A tale from Africa - Cannes 2011 review of “Blue Bird”

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Playing at Cannes in the Director’s Fortnight sidebar, Blue Bird has certainly been a film that’s been widely promoted within the festival market, regularly gracing the cover of the daily market screening program – and deservedly so, according to film blogger MsWOO.

“Watching this film proved one of the most charm-filled moments of my Cannes experience. The blue-tinged infusion of images throughout the film, rather than detract, adds to the beautiful simplicity of the cinematography, and to the magical journey that real-life brother and sister, Bafiokadie and Tene, embark on. Devoid of any special effects or fancy camera work, the story nonetheless unfolds as a magical mystery – a spiritual road journey.

I have to admit that on first learning about this film, although delightfully intrigued, I was a little wary of what a white man would do with a story about two African children journeying through spiritual realms as they go in search of a lost bird. Spirituality, particularly African spirituality, is often viewed, particularly in the west, as superstition – but not everyday superstition like walking under a ladder bringing bad luck, or throwing a pinch of salt over your should for good luck, but the kind of superstition that’s rife with evil, demonic forces and the need for blood sacrifices.

Belgian director Gust Van den Berghe, however, has taken what could have been an “ethnic” “tribal” or “ritualistic” tale of African other-worldliness and made a delightfully enjoyable film based on a story by Belgian Nobel Laureate, Maurice Maeterlinck (29 August 1862 - 5 May 1949). I’m unfamiliar with Maeterlinck’s work, but apparently he used a lot of symbolism and anti-realism. The original story was set in Russia, not Africa – hardly surprising at that time period, although I’d like to think (or at least hope) that Maeterlinck was not of a similar persuasion to King Leopold II who felt justified in setting about collecting the severed hands of the people of the then Congo Free State (basically his privately owned African colony, now the Democratic Republic of Congo) if they had not fulfilled their quota of rubber production, leaving swathes of the population in a state of despair leading to slow death and starvation.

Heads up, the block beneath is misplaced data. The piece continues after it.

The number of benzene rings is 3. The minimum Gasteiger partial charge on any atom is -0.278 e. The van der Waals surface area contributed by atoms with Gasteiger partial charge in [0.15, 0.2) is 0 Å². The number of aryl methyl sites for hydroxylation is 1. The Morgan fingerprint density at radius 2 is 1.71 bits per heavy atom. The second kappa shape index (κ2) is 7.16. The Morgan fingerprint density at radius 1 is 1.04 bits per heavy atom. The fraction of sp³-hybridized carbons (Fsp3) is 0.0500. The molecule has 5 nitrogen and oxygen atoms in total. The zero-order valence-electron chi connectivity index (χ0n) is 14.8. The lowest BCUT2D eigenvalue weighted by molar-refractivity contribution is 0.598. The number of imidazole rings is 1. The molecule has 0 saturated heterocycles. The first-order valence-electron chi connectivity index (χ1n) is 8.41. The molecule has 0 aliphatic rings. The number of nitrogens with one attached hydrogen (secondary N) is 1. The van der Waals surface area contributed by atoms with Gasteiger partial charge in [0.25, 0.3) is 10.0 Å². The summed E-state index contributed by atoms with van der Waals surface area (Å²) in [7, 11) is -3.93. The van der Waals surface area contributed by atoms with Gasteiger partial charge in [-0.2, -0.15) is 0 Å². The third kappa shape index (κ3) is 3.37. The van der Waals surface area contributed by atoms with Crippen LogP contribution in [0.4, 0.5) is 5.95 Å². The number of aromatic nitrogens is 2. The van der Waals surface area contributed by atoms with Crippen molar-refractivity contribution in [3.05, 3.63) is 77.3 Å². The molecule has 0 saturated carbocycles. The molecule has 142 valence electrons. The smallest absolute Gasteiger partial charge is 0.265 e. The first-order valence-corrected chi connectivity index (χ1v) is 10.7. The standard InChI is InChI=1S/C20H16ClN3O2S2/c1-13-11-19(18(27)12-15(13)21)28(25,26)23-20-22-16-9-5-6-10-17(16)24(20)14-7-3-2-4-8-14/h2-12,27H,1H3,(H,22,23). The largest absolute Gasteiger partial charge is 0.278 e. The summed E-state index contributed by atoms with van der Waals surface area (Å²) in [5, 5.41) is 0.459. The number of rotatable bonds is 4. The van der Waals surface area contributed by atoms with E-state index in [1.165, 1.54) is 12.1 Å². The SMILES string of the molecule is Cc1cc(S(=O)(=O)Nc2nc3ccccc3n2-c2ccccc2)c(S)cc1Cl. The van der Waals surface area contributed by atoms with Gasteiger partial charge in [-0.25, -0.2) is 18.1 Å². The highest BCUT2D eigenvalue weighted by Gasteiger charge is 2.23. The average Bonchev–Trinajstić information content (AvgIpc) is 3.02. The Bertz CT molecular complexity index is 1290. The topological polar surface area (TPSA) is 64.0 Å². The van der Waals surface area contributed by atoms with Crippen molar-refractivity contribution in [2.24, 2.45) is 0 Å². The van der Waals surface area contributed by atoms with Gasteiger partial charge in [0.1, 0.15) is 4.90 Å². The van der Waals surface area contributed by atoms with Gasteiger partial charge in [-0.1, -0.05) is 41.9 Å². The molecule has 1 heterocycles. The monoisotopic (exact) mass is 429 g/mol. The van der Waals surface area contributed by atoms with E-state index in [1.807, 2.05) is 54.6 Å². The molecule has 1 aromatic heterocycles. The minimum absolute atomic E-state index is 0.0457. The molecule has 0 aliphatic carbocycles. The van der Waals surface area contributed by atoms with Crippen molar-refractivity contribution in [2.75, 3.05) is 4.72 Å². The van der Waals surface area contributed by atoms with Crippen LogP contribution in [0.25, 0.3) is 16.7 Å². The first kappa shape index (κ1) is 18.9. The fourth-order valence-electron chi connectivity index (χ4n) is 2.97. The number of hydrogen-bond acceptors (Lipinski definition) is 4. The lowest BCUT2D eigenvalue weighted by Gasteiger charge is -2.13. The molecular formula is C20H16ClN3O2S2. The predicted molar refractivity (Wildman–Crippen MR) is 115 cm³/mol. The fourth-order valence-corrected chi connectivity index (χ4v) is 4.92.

Although the setting is not named, Blue Bird was filmed in the rural, savanna landscape of Tamberma in Togo, West Africa. In the official Director’s Fortnight brochure for the film, Van den Berghe says of Blue Bird:”...I wanted to distance myself as much as possible from the stereotypical Africa, the ever-suffering Africa, but without necessarily falling into the trap of “exoticization”. I researched the authenticity of the Tamberma beliefs and traditions and these were a source of inspiration for Blue Bird”.

Seemingly concurring with my view of the universality of this story in my initial preview of this film prior to Cannes (…), the director goes on to say that:

Blue Bird is a universal story and I told it with little or no financial backing. Working in this way is not without risk, but I benefited from an extraordinary freedom. This freedom is intrinsic to the project: it is freedom for the director to interpret the text as he chooses, but also the freedom the audience has vis-a-vis the film. This is what I want to offer to the public: neither truths nor answers that are ready made, but a chance to participate in the construction of the film. A good story cannot bear fruit until after it has been told. It’s the same for a film. Just as we cannot judge a man’s journey until he’s taken his final bow.

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